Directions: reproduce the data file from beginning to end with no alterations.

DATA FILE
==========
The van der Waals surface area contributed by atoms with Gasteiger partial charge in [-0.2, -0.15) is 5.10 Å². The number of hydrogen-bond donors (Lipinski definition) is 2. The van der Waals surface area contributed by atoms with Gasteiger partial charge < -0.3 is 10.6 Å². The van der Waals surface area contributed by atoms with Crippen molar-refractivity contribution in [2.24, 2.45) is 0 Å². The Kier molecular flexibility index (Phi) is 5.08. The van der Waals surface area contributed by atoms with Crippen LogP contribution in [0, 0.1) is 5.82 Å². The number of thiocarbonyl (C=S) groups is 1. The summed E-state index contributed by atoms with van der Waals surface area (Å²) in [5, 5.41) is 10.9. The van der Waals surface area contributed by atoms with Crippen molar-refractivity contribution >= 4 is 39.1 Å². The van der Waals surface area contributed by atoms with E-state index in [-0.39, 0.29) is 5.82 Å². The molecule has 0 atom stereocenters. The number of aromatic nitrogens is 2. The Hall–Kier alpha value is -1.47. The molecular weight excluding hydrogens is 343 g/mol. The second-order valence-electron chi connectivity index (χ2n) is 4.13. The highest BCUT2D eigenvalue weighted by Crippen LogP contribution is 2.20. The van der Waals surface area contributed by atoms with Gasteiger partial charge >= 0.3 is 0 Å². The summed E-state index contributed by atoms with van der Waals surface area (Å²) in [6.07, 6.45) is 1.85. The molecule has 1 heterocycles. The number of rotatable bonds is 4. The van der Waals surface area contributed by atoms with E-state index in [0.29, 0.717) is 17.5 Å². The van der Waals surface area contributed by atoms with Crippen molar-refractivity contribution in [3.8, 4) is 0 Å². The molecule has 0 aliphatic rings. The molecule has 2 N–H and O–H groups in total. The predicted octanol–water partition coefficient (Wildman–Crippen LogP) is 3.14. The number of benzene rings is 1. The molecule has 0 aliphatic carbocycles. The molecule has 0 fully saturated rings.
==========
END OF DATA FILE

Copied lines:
The van der Waals surface area contributed by atoms with Gasteiger partial charge in [-0.2, -0.15) is 5.10 Å². The number of hydrogen-bond donors (Lipinski definition) is 2. The van der Waals surface area contributed by atoms with Gasteiger partial charge < -0.3 is 10.6 Å². The van der Waals surface area contributed by atoms with Crippen molar-refractivity contribution in [2.24, 2.45) is 0 Å². The Kier molecular flexibility index (Phi) is 5.08. The van der Waals surface area contributed by atoms with Crippen LogP contribution in [0, 0.1) is 5.82 Å². The number of thiocarbonyl (C=S) groups is 1. The summed E-state index contributed by atoms with van der Waals surface area (Å²) in [5, 5.41) is 10.9. The van der Waals surface area contributed by atoms with Crippen molar-refractivity contribution >= 4 is 39.1 Å². The van der Waals surface area contributed by atoms with E-state index in [-0.39, 0.29) is 5.82 Å². The molecule has 0 atom stereocenters. The number of aromatic nitrogens is 2. The Hall–Kier alpha value is -1.47. The molecular weight excluding hydrogens is 343 g/mol. The second-order valence-electron chi connectivity index (χ2n) is 4.13. The highest BCUT2D eigenvalue weighted by Crippen LogP contribution is 2.20. The van der Waals surface area contributed by atoms with Gasteiger partial charge >= 0.3 is 0 Å². The summed E-state index contributed by atoms with van der Waals surface area (Å²) in [6.07, 6.45) is 1.85. The molecule has 1 heterocycles. The number of rotatable bonds is 4. The van der Waals surface area contributed by atoms with E-state index in [0.29, 0.717) is 17.5 Å². The van der Waals surface area contributed by atoms with Crippen molar-refractivity contribution in [3.8, 4) is 0 Å². The molecule has 0 aliphatic rings. The molecule has 2 N–H and O–H groups in total. The predicted octanol–water partition coefficient (Wildman–Crippen LogP) is 3.14. The number of benzene rings is 1. The molecule has 0 aliphatic carbocycles. The molecule has 0 fully saturated rings.